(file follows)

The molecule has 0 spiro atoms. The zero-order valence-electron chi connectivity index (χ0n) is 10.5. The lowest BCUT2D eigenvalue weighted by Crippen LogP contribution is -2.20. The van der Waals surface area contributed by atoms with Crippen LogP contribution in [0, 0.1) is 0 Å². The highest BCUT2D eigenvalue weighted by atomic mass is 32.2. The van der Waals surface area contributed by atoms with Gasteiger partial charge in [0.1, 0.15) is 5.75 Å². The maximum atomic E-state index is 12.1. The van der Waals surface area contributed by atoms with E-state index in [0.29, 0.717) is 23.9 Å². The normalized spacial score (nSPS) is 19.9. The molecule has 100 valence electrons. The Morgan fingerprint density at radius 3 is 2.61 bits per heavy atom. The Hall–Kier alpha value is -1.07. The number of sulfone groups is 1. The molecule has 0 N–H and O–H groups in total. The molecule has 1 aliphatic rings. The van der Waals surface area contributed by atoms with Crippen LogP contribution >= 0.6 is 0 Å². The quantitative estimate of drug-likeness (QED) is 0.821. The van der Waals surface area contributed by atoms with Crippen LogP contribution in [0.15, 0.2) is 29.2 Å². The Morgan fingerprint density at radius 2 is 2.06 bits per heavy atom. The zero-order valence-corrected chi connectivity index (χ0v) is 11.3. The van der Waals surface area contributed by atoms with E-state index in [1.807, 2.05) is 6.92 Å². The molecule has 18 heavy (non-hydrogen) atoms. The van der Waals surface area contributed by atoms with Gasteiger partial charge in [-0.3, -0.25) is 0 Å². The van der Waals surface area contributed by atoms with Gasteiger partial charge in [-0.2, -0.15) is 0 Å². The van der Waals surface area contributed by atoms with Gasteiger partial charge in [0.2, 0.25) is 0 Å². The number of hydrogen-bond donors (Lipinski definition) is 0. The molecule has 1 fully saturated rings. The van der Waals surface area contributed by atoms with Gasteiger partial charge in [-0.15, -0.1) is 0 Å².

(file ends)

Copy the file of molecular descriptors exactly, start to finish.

The molecule has 0 spiro atoms. The zero-order valence-electron chi connectivity index (χ0n) is 10.5. The lowest BCUT2D eigenvalue weighted by Crippen LogP contribution is -2.20. The van der Waals surface area contributed by atoms with Crippen LogP contribution in [0, 0.1) is 0 Å². The highest BCUT2D eigenvalue weighted by atomic mass is 32.2. The van der Waals surface area contributed by atoms with Gasteiger partial charge in [0.1, 0.15) is 5.75 Å². The maximum atomic E-state index is 12.1. The van der Waals surface area contributed by atoms with E-state index in [0.29, 0.717) is 23.9 Å². The normalized spacial score (nSPS) is 19.9. The molecule has 100 valence electrons. The Morgan fingerprint density at radius 3 is 2.61 bits per heavy atom. The Hall–Kier alpha value is -1.07. The number of sulfone groups is 1. The molecule has 0 N–H and O–H groups in total. The molecule has 1 aliphatic rings. The van der Waals surface area contributed by atoms with Crippen LogP contribution >= 0.6 is 0 Å². The quantitative estimate of drug-likeness (QED) is 0.821. The van der Waals surface area contributed by atoms with Crippen LogP contribution in [0.15, 0.2) is 29.2 Å². The Morgan fingerprint density at radius 2 is 2.06 bits per heavy atom. The zero-order valence-corrected chi connectivity index (χ0v) is 11.3. The van der Waals surface area contributed by atoms with E-state index in [1.807, 2.05) is 6.92 Å². The molecule has 18 heavy (non-hydrogen) atoms. The van der Waals surface area contributed by atoms with Gasteiger partial charge in [-0.3, -0.25) is 0 Å². The van der Waals surface area contributed by atoms with Gasteiger partial charge in [-0.2, -0.15) is 0 Å². The van der Waals surface area contributed by atoms with Gasteiger partial charge in [0.2, 0.25) is 0 Å². The number of hydrogen-bond donors (Lipinski definition) is 0. The molecule has 1 fully saturated rings. The van der Waals surface area contributed by atoms with Gasteiger partial charge in [-0.15, -0.1) is 0 Å².